Jinghong is located on the west bank of the Mekong River (known as Lancang here) and even as we crossed the suspension bridge over the river late at night, we noticed that this city cared heavily about its public places. Beautiful street lamps that glowed neon colors, heavy contour lighting of bridges and buildings, the whole city was lit up beautifully!
After procuring bus tickets to Luang Namtha (Laos) for the next day, and having a final Chinese meal of spicy noodle soup for lunch, we explored the streets of Jinghong and saw more evidence supporting our initial impression - wide streets, spacious sidewalks with shade giving trees (critical for this part of the country where the heat can beat down heavily in summer), ornamental plants and flowers, and a wide array of interesting sculptures graced many of the streets in the center of town. The elephant is a favorite theme for public art and there literally are hundreds of elephant sculptures at street intersections and public buildings around the city. The city's location just below the Tropic of Cancer is evidenced by presence of coconut trees, hibiscus and bougainvillea shrubs, and other tropical foliage, carefully watered and groomed. You start noticing tropical fruits like Jack fruit, lychee, mango, dragon fruit and passion fruit in the fruit stalls everywhere. The foliage is so thick that a walk along some of the main streets feels like walking through paths in a botanical garden!
Jinghong, is the capital of the capital of Xishuangbanna Dai Autonomous Prefecture in the extreme southern trip of Yunnan Province (bordering Burma and Laos) and it was our stepping off point from China. But we could very well have been out of China already. All street signs and shop names include a Lao or Thai version along with Chinese.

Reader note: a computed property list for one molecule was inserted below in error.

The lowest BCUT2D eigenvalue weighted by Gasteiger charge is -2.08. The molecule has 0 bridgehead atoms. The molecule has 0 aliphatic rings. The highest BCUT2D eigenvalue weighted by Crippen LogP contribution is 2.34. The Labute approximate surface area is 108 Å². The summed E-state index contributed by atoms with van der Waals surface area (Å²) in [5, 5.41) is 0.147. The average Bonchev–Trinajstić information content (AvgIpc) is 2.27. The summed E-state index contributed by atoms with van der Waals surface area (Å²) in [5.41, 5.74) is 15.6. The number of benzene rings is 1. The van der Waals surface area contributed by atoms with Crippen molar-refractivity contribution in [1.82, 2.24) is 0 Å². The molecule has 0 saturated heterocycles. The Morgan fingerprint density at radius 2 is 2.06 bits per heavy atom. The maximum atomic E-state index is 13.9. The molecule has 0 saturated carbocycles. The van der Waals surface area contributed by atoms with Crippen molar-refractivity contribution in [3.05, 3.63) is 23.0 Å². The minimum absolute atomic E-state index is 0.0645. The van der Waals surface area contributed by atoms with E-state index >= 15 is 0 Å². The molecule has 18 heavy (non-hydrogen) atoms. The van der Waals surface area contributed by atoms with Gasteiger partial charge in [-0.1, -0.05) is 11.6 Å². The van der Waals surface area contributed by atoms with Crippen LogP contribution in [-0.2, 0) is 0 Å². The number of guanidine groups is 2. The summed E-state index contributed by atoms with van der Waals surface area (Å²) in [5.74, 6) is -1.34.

Besides other ethnic minorities, you begin to recognize Lao features and spot the odd sarong. We were definitely at the fringes of the Middle Kingdom. In the evening, we walked over the bridge for a panoramic view of the Mekong river. The river here is quite shallow and was flowing quite sedately. We noticed a few swimmers but most people were simply hanging around along the banks. Several cars were getting washed at the water's edge. Some passersby stopped to stare at us, some laughing, reminding us that we were still in China. Our previous encounter with the Mekong was in December 2009, further down the river at the Golden Triangle in Thailand where we took a boat ride at the tri-border between Thailand, Myanmar and Laos.
We waited until it grew a little darker so we could see the lit-up skyline again. That did not happen on cue, but as if to compensate, the sky turned to shocking pink and we witnessed a stunning sunset. We retreated back to the hostel hoping to catch the Wimbledon men's finals on TV.
Wait another 10 years and even the frontier will look exactly like the heart of Zhongguo. Harmonisation, you see, is the buzz word these days. From, on Jul 12, 2012 at 07:40AM